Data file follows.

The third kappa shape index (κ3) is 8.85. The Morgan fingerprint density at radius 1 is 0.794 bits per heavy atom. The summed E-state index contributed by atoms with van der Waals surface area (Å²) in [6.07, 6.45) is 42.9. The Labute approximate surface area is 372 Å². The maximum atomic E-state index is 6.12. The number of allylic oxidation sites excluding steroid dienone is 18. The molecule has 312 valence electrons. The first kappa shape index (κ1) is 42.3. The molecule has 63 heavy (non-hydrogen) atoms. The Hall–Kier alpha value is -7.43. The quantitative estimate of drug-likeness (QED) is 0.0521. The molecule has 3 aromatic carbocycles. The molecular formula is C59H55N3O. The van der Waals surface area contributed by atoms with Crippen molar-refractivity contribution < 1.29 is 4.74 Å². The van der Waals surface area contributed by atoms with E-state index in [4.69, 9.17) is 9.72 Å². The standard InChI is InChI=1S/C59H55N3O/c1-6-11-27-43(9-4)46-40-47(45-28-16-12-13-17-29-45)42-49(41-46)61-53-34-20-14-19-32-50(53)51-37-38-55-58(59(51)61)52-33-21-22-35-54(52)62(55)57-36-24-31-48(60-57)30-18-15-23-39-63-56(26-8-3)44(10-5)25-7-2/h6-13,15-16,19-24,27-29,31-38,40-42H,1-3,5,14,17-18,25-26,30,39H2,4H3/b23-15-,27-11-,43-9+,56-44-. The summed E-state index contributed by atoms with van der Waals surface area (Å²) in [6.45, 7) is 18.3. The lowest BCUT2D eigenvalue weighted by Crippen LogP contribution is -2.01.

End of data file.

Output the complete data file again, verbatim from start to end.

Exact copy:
The third kappa shape index (κ3) is 8.85. The Morgan fingerprint density at radius 1 is 0.794 bits per heavy atom. The summed E-state index contributed by atoms with van der Waals surface area (Å²) in [6.07, 6.45) is 42.9. The Labute approximate surface area is 372 Å². The maximum atomic E-state index is 6.12. The number of allylic oxidation sites excluding steroid dienone is 18. The molecule has 312 valence electrons. The first kappa shape index (κ1) is 42.3. The molecule has 63 heavy (non-hydrogen) atoms. The Hall–Kier alpha value is -7.43. The quantitative estimate of drug-likeness (QED) is 0.0521. The molecule has 3 aromatic carbocycles. The molecular formula is C59H55N3O. The van der Waals surface area contributed by atoms with Crippen molar-refractivity contribution < 1.29 is 4.74 Å². The van der Waals surface area contributed by atoms with E-state index in [4.69, 9.17) is 9.72 Å². The standard InChI is InChI=1S/C59H55N3O/c1-6-11-27-43(9-4)46-40-47(45-28-16-12-13-17-29-45)42-49(41-46)61-53-34-20-14-19-32-50(53)51-37-38-55-58(59(51)61)52-33-21-22-35-54(52)62(55)57-36-24-31-48(60-57)30-18-15-23-39-63-56(26-8-3)44(10-5)25-7-2/h6-13,15-16,19-24,27-29,31-38,40-42H,1-3,5,14,17-18,25-26,30,39H2,4H3/b23-15-,27-11-,43-9+,56-44-. The summed E-state index contributed by atoms with van der Waals surface area (Å²) in [6.45, 7) is 18.3. The lowest BCUT2D eigenvalue weighted by Crippen LogP contribution is -2.01.